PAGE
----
(BlackDoctor.org) — In your search for relief from the symptoms of rheumatoid arthritis, you might hear or read about spices and dietary supplements that are said to help ease symptoms.
But before you head to your kitchen, or the grocery store, you need to find out which ones will fit best into your rheumatoid arthritis treatment plan. According to the National Center for Complementary and Alternative Medicine (NCCAM) at the National Institutes of Health, just about all supplements have the potential to interfere with your regular medications or cause other unwanted side effects, such as an allergic reaction, so learning more about them and talking with your doctor beforehand is essential.
Rheumatoid Arthritis Supplements
A variety of complementary and alternative claim to be helpful for arthritis. Some of the most commonly known supplements include:
Borage oil comes from a plant and contains omega-6 fatty acids, which are thought to offer people with rheumatoid arthritis some relief from pain and joint stiffness. According to NCCAM, however, results of studies involving borage oil for rheumatoid arthritis have not been conclusive. Borage oil and other oils that contain omega-6 fatty acids, such as evening primrose oil, can increase bleeding and bruising. NCCAM also warns that borage oil is made with an additive that may increase liver damage. Also, the appropriate dose of borage oil varies with each individual, so discuss what is appropriate for you with your rheumatologist.
Capsaicin cream is numbing agent that comes from cayenne peppers. The cream is rubbed onto joints that are sore and inflamed. Studies suggest that this cream is modestly effective in reducing joint pain if it is used daily. Side effects can include a burning sensation after application.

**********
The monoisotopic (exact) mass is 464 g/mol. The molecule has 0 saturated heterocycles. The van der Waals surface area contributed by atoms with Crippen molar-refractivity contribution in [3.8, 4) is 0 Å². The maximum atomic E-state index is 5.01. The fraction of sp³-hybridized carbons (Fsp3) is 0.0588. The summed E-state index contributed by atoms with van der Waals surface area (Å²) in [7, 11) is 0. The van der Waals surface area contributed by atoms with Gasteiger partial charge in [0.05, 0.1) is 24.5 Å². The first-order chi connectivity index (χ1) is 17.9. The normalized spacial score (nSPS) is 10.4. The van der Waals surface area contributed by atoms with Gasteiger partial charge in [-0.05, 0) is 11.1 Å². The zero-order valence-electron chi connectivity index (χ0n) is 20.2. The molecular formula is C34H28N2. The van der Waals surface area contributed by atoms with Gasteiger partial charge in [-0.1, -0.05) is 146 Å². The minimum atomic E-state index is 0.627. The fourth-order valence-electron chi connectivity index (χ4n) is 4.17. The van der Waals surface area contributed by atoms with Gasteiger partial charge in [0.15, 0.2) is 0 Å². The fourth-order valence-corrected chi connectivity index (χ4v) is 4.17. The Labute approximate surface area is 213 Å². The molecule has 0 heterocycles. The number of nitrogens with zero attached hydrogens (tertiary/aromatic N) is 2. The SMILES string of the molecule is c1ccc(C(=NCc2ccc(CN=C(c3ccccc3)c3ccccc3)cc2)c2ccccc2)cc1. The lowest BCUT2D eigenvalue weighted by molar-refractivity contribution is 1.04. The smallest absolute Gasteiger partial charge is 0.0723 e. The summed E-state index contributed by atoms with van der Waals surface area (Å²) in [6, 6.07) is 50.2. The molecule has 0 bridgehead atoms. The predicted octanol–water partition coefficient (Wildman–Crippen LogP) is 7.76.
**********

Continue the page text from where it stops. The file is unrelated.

Cod liver oil, a rich source of omega-3 fatty acids, is the only dietary supplement that has been strongly associated with relieving symptoms such as inflammation and pain among people with rheumatoid arthritis. “It has results similar to non-steroidal drugs like ibuprofen and can be used safely,” says Robert W. Hoffman, DO, professor and chief of the division of rheumatology and immunology in the department of medicine at the University of Miami Miller School of Medicine. “It also has cardiovascular protective benefits.”
The risks of cod liver oil include increased bleeding and bruising and possible exposure to mercury from the original codfish. Research has shown 10 grams of cod liver oil daily to have a positive effect on joint pain, but there are no official recommendations about how much you should take.
Flaxseed oil, which comes from ground flax seeds, also contains omega-3 fatty acids. This oil is available in gel capsules and as in oil form for salad dressings or foods, but it must be kept refrigerated. Adults can take about 3,000 milligrams a day. It is available at pharmacies, health food stores, and some grocery stores.